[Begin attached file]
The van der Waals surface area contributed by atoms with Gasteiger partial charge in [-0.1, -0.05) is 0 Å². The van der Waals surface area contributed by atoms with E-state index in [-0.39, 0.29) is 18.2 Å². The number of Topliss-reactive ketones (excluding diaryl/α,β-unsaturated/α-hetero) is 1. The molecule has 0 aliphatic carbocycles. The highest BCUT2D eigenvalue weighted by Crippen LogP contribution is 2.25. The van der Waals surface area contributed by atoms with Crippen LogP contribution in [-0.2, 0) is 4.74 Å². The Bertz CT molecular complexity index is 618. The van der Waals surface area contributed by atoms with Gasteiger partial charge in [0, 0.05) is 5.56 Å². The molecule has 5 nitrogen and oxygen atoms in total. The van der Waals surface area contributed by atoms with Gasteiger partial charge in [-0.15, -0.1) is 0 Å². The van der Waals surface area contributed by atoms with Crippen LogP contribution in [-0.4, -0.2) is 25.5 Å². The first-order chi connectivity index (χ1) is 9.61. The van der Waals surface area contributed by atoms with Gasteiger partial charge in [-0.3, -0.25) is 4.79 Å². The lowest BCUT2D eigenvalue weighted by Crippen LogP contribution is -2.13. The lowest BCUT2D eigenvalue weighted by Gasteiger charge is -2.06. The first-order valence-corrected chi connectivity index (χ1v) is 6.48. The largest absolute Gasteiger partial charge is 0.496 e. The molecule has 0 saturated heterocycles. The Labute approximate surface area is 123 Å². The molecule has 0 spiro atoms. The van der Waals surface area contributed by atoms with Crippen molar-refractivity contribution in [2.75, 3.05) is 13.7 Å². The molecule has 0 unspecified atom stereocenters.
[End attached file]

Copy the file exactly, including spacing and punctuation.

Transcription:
The van der Waals surface area contributed by atoms with Gasteiger partial charge in [-0.1, -0.05) is 0 Å². The van der Waals surface area contributed by atoms with E-state index in [-0.39, 0.29) is 18.2 Å². The number of Topliss-reactive ketones (excluding diaryl/α,β-unsaturated/α-hetero) is 1. The molecule has 0 aliphatic carbocycles. The highest BCUT2D eigenvalue weighted by Crippen LogP contribution is 2.25. The van der Waals surface area contributed by atoms with Crippen LogP contribution in [-0.2, 0) is 4.74 Å². The Bertz CT molecular complexity index is 618. The van der Waals surface area contributed by atoms with Gasteiger partial charge in [0, 0.05) is 5.56 Å². The molecule has 5 nitrogen and oxygen atoms in total. The van der Waals surface area contributed by atoms with Gasteiger partial charge in [-0.15, -0.1) is 0 Å². The van der Waals surface area contributed by atoms with Crippen LogP contribution in [-0.4, -0.2) is 25.5 Å². The first-order chi connectivity index (χ1) is 9.61. The van der Waals surface area contributed by atoms with Gasteiger partial charge in [-0.3, -0.25) is 4.79 Å². The lowest BCUT2D eigenvalue weighted by Crippen LogP contribution is -2.13. The lowest BCUT2D eigenvalue weighted by Gasteiger charge is -2.06. The first-order valence-corrected chi connectivity index (χ1v) is 6.48. The largest absolute Gasteiger partial charge is 0.496 e. The molecule has 0 saturated heterocycles. The Labute approximate surface area is 123 Å². The molecule has 0 spiro atoms. The van der Waals surface area contributed by atoms with Crippen molar-refractivity contribution in [2.75, 3.05) is 13.7 Å². The molecule has 0 unspecified atom stereocenters.